I’ve been surrounded by pottery my whole life. My parents are potters and I would spend summer holidays helping out and always ate from handmade plates, so I was always immersed in it.
I was always good at art and enjoyed working with my hands, so naturally gravitated towards my own path with pottery. I studied at Camberwell College of art gaining my degree in ceramics and coupled this education with learning the wheel from my father. After I graduated working as assistant potter to other makers.
What inspired you to develop the skill?
I’ve always wanted to learn more about my craft and there is so much to learn. Even now, I’m learning about glaze chemistry and discovering alternative ways to fire.
Because I grew up around pottery, visiting exhibitions and family friends who were potters. I knew how good It could be. I was never happy with my creations and still now am striving to push myself and my abilities.
When did you realise this could become a business?
I was never quite sure it could! But, about four years after setting up my first studio I quit my last assisting job. My classes were becoming more popular. I’d started to work with chefs and was selling my work more.
I don’t always think of myself as a business, because I’m just doing what I love every day.
What challenges were there along the way?
Too many to count!
Ceramics isn’t an exact science and I’ve had my fair share of kiln failures and glaze mishaps. But, the hardest challenge has been an injury, or two. I’ve broken my wrist twice in the last ten years, the second time was last year. Not being able to make had a huge impact on me, as I am a bit of a workaholic. Not being able to work was really hard.
How has COVID-19 affected you?
It’s pretty much-changed everything, I had to cancel pottery classes and close down the studio. My restaurant orders were cancelled and I found myself with an empty order book. But, I’m a small business and adaptable so have been selling online instead.
I’d meant to set up an online shop, but, was always too busy. I’ve been offering up the pieces I usually make for restaurants to people as pre-orders. It’s been a real lifesaver to have some purpose and a good system for finding out what people want to buy.
How important has community support been to you?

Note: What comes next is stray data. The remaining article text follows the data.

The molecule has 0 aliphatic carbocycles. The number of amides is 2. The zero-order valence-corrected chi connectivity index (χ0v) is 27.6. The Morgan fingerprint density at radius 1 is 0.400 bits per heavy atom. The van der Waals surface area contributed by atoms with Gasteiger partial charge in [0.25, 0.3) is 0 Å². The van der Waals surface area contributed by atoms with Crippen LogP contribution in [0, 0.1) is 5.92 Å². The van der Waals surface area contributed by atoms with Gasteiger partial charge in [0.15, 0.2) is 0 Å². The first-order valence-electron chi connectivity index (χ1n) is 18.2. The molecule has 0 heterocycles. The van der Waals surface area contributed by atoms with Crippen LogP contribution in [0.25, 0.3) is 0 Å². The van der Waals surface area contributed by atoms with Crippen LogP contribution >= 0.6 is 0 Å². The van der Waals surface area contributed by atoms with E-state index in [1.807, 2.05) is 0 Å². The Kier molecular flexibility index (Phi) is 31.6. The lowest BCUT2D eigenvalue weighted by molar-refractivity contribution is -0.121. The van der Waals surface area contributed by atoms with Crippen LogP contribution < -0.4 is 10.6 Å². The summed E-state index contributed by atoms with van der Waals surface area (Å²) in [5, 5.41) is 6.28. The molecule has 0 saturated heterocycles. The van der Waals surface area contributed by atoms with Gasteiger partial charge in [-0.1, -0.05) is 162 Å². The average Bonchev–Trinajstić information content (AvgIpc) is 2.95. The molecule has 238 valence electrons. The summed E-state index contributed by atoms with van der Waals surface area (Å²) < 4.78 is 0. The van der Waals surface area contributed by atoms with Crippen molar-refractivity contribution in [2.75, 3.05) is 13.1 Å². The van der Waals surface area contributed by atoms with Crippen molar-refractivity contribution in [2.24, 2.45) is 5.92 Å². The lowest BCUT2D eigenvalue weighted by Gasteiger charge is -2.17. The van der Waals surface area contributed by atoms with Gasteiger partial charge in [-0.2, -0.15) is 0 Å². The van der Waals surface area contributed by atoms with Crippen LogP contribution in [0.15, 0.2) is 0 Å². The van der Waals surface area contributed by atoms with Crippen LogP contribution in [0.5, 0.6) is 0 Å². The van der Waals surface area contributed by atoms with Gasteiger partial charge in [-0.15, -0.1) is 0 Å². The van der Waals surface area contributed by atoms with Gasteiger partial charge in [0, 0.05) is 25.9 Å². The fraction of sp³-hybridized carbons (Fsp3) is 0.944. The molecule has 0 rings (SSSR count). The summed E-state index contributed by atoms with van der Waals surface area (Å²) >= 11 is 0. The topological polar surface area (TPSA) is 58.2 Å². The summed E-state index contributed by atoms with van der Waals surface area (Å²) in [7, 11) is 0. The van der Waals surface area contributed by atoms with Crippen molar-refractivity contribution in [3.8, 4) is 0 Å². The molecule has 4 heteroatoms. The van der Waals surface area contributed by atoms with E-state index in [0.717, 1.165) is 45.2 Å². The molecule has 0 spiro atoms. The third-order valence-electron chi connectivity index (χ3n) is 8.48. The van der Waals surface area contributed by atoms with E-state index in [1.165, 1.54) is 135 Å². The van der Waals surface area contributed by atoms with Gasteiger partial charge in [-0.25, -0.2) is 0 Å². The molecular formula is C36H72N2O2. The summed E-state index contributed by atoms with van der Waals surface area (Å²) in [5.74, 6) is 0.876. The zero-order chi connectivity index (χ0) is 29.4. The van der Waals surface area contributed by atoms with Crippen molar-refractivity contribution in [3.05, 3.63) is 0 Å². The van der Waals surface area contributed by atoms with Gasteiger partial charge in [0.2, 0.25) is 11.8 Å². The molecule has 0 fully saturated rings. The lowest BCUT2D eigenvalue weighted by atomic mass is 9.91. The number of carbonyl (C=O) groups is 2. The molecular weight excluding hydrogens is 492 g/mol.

Community is really important to me. I’ve had my studio on Stepney City Farm for the last seven years. I’m a big swap fan and at the farm I swap clay for railway sleeper or eggs for pots or pots for coffee. During Covid-19 outbreak, this has become even more useful.
I swapped bread flour with a neighbour for beer! The community has become even more important than ever. Having a support network and building a new online community. I’ve learnt so much from Facebook sourdough groups.
What inspires you creatively?
The process is my biggest inspiration. I’m always wanting to make small changes and improvements every day. Thinking about a change to the foot of a pot, which might mean something stacks better or a thinner lip to make drinking your coffee better. Even before I’ve finished something I’ve already moved on in my mind to make a better version.
Where do you want to take the business in the future?
I’ve enjoyed selling online and will definitely continue to do that in the future. I’d like to work in smaller batches more as well as on one-off larger pieces.
Ultimately I’d like to work with more natural raw materials, such as locally-dug clay and more sustainable ways of firing. I’m not sure how easy this will be in London, so watch this space.
What advice would you offer others who are beginning a similar project?
I think the best thing you can do when trying to learn a new skill is to immerse yourself in it. Whilst studying, and after I graduated, I had to have a part-time job so I sought out other people who worked in clay. I learnt so much about my craft and business whilst figuring out what I wanted mine to look like.